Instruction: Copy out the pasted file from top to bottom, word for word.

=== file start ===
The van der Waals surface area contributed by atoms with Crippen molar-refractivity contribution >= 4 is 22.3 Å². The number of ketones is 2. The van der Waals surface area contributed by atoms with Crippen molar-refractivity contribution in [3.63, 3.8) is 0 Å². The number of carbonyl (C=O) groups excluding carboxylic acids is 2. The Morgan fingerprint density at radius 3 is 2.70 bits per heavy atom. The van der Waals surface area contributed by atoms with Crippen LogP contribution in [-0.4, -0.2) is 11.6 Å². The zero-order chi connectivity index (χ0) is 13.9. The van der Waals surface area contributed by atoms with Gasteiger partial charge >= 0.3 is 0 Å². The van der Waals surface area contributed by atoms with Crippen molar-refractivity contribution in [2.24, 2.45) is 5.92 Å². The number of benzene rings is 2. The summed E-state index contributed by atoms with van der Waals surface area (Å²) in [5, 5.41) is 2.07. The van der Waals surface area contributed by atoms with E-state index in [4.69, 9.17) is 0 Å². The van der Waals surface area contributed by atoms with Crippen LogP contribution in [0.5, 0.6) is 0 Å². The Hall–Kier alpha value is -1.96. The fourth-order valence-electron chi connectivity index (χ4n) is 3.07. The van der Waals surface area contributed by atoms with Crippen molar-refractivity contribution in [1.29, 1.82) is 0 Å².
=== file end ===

The van der Waals surface area contributed by atoms with Crippen molar-refractivity contribution >= 4 is 22.3 Å². The number of ketones is 2. The van der Waals surface area contributed by atoms with Crippen molar-refractivity contribution in [3.63, 3.8) is 0 Å². The number of carbonyl (C=O) groups excluding carboxylic acids is 2. The Morgan fingerprint density at radius 3 is 2.70 bits per heavy atom. The van der Waals surface area contributed by atoms with Crippen LogP contribution in [-0.4, -0.2) is 11.6 Å². The zero-order chi connectivity index (χ0) is 13.9. The van der Waals surface area contributed by atoms with Gasteiger partial charge >= 0.3 is 0 Å². The van der Waals surface area contributed by atoms with Crippen molar-refractivity contribution in [2.24, 2.45) is 5.92 Å². The number of benzene rings is 2. The summed E-state index contributed by atoms with van der Waals surface area (Å²) in [5, 5.41) is 2.07. The van der Waals surface area contributed by atoms with E-state index in [4.69, 9.17) is 0 Å². The van der Waals surface area contributed by atoms with Crippen LogP contribution in [0.5, 0.6) is 0 Å². The Hall–Kier alpha value is -1.96. The fourth-order valence-electron chi connectivity index (χ4n) is 3.07. The van der Waals surface area contributed by atoms with Crippen molar-refractivity contribution in [1.29, 1.82) is 0 Å².